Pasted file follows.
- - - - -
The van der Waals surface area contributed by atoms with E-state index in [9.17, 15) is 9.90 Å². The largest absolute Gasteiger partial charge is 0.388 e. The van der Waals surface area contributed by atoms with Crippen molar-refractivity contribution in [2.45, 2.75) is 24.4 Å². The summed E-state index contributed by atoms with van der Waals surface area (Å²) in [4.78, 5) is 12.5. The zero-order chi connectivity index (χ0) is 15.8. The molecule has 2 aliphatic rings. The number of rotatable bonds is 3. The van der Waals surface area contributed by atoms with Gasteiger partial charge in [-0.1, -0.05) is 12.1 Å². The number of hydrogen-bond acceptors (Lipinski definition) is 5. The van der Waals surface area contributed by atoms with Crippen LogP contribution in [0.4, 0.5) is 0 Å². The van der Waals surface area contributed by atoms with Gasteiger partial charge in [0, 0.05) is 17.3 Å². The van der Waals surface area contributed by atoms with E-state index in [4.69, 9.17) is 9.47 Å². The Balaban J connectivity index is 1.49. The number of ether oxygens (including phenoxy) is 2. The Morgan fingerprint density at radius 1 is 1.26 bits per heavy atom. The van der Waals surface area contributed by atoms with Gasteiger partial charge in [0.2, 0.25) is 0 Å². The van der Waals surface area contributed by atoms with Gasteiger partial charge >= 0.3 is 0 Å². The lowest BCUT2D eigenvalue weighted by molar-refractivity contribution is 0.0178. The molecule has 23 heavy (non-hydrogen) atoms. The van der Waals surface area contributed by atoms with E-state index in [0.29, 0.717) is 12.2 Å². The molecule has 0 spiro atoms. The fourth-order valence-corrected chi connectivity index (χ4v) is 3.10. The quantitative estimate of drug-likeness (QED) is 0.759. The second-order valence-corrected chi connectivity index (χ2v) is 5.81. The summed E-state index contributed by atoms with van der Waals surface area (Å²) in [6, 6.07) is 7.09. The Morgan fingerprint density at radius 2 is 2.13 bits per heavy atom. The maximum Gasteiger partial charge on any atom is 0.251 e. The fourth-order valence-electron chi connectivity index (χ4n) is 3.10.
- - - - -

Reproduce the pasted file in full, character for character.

The van der Waals surface area contributed by atoms with E-state index in [9.17, 15) is 9.90 Å². The largest absolute Gasteiger partial charge is 0.388 e. The van der Waals surface area contributed by atoms with Crippen molar-refractivity contribution in [2.45, 2.75) is 24.4 Å². The summed E-state index contributed by atoms with van der Waals surface area (Å²) in [4.78, 5) is 12.5. The zero-order chi connectivity index (χ0) is 15.8. The molecule has 2 aliphatic rings. The number of rotatable bonds is 3. The van der Waals surface area contributed by atoms with Gasteiger partial charge in [-0.1, -0.05) is 12.1 Å². The number of hydrogen-bond acceptors (Lipinski definition) is 5. The van der Waals surface area contributed by atoms with Crippen LogP contribution in [0.4, 0.5) is 0 Å². The van der Waals surface area contributed by atoms with Gasteiger partial charge in [0, 0.05) is 17.3 Å². The van der Waals surface area contributed by atoms with E-state index in [4.69, 9.17) is 9.47 Å². The Balaban J connectivity index is 1.49. The number of ether oxygens (including phenoxy) is 2. The Morgan fingerprint density at radius 1 is 1.26 bits per heavy atom. The van der Waals surface area contributed by atoms with Gasteiger partial charge in [0.2, 0.25) is 0 Å². The van der Waals surface area contributed by atoms with Gasteiger partial charge >= 0.3 is 0 Å². The lowest BCUT2D eigenvalue weighted by molar-refractivity contribution is 0.0178. The molecule has 23 heavy (non-hydrogen) atoms. The van der Waals surface area contributed by atoms with E-state index in [0.29, 0.717) is 12.2 Å². The molecule has 0 spiro atoms. The fourth-order valence-corrected chi connectivity index (χ4v) is 3.10. The quantitative estimate of drug-likeness (QED) is 0.759. The second-order valence-corrected chi connectivity index (χ2v) is 5.81. The summed E-state index contributed by atoms with van der Waals surface area (Å²) in [6, 6.07) is 7.09. The Morgan fingerprint density at radius 2 is 2.13 bits per heavy atom. The maximum Gasteiger partial charge on any atom is 0.251 e. The fourth-order valence-electron chi connectivity index (χ4n) is 3.10.